Lt. Gov. Ron Ramsey and Victor Ashe, a former state senator, former Knoxville mayor and one-time U.S. ambassador to Poland, criticized the the Supreme Court’s decision to select a state attorney general in private deliberations after private interviews with six candidates, reports the Chattanooga TFP.
“I don’t necessarily like the fact that they’re apparently going to make the decision behind closed doors,” Ramsey told reporters.
…Ashe called the closed sessions “unfortunate” and added it “represents a missed opportunity for the court to be transparent as pledged by more than one of them during the recent campaign.”
“The process has been 20 percent open and the rest closed,” Ashe said, adding that state lawmakers ought to look at legislation making the process more open.
Note: Here’s the text of Ashe’s statement on the matter, sent via email:
The decision by the Supreme Court to hold closed sessions on the choice of the Attorney General is unfortunate and represents a missed opportunity for the Court to be transparent as pledged by more than one of them during the recent campaign.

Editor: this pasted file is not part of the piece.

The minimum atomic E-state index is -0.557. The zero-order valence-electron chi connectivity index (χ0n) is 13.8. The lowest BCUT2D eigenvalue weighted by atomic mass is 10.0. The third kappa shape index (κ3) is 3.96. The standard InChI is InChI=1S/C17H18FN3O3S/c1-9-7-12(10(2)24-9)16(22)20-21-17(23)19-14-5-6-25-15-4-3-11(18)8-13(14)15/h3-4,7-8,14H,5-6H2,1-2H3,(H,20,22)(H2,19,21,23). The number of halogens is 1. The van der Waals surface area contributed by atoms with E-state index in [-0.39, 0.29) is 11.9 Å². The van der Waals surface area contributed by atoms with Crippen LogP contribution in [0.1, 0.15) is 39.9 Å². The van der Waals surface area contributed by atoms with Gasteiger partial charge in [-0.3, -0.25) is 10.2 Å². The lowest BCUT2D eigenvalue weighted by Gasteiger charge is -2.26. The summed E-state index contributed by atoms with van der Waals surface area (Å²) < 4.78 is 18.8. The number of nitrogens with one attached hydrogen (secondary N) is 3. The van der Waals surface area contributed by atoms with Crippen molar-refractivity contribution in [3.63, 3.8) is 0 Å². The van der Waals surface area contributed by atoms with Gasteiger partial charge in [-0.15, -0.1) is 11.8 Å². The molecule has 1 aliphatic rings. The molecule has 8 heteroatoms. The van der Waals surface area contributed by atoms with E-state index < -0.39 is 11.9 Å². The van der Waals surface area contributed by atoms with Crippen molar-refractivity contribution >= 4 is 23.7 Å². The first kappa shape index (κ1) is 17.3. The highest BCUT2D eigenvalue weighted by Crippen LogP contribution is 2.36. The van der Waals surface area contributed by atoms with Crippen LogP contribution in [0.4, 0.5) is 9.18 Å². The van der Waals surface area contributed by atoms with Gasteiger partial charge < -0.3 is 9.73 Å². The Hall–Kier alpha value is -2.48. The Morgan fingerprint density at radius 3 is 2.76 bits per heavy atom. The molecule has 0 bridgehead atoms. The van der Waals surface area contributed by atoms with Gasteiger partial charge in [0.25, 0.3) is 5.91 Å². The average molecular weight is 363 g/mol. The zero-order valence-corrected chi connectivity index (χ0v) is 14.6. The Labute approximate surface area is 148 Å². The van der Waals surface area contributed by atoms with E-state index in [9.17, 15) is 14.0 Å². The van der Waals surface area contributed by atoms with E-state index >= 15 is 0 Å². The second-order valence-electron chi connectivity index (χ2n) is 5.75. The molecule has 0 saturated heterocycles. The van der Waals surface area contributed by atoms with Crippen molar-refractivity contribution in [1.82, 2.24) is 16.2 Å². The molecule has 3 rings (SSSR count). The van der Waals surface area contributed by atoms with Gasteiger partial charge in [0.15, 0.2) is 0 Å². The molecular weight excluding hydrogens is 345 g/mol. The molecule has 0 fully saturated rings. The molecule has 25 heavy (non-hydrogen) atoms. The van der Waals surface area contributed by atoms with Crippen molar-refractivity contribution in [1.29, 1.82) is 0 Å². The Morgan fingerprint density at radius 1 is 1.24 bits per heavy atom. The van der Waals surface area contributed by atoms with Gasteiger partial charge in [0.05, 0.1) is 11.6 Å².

The process has been 20 percent open and the rest closed. Tennesseans were not told by what vote the Court voted for closed sessions or by what vote two candidates were removed from the ballot.
The University of Tennessee a few years back choose its President in the open and he is still there. Why not the state Attorney General who makes public policy?
This makes the process political despite comments to the contrary.
I hope the General Assembly will enact legislation extending the open meetngs law to the deliberations of the Supreme Court when they meet in their unique role to choose the Attorney General. The public needs to be part of that process.